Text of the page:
World Insurance

Storm Ciarán’s Financial Fury: Insured Losses Soar Between €800 Million and €1.3 Billion, Verisk Reports

Winter Storm Ciarán, also named Emir by the Free University of Berlin, unleashed a formidable force across Europe, leading to significant insured losses estimated between €800 million and €1.3 billion ($855.2 million and $1.4 billion). According to Verisk, a global data analytics and technology provider, France bore the brunt of these losses. The storm’s evolution from a shallow low over the Ohio Valley in the U.S. to a potent bomb cyclone was marked by an explosive deepening of 34 millibars in just 24 hours over warm sea surface temperatures.

Upon reaching England and Wales in early November, Ciarán set a new record for the lowest atmospheric pressure recorded in these regions for the month. Despite the severity, the high-exposure areas in England and Wales were somewhat spared from the worst impacts. However, the story was different in northwestern Europe, particularly in northwest France and the Channel Islands. Brest, in northwest France, and the Channel Islands, especially Jersey, experienced severe damage, with Jersey suffering from extreme roof and structural damage, possibly due to a tornado spawned by the storm. Additionally, significant tree-related damage was reported, exacerbated by the fact that many trees still bore leaves and the ground was already saturated, increasing the likelihood of uprooting.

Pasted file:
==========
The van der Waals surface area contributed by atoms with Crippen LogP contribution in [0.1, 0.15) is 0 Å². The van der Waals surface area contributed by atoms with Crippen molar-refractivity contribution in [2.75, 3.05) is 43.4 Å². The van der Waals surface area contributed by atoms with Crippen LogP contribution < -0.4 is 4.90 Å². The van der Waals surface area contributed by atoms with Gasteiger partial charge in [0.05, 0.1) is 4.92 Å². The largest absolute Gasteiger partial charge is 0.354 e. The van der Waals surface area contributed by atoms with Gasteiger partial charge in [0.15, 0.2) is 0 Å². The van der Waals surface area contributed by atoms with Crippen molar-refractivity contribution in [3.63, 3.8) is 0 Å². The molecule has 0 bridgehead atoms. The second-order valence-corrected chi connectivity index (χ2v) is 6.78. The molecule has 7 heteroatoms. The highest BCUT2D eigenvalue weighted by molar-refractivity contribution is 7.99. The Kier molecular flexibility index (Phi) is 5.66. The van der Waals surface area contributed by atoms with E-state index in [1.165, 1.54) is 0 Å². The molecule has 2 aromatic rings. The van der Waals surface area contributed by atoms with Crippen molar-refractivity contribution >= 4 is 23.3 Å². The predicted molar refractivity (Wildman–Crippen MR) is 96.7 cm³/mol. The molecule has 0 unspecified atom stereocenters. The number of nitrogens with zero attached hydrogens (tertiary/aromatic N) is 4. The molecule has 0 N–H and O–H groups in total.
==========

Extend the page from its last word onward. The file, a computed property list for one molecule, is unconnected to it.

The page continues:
Verisk’s estimates of insured losses include physical damage from wind to various properties, encompassing residential, commercial, industrial, agricultural, and motor sectors. These estimates also account for business interruption and additional living expenses, although the latter is only included for the UK. Notably, these estimates do not include losses due to flooding, tornadoes, hail, or from Storm Domingos, which separately impacted France and Spain starting on November 4.

The financial implications of Ciarán, coupled with the concurrent impacts from Storm Domingos, highlight the increasing economic and structural vulnerabilities faced in the wake of such extreme weather events. As climate patterns continue to evolve, these incidents serve as a stark reminder of the need for robust disaster preparedness and response strategies, as well as the crucial role of accurate and comprehensive data analysis in understanding and mitigating these risks.

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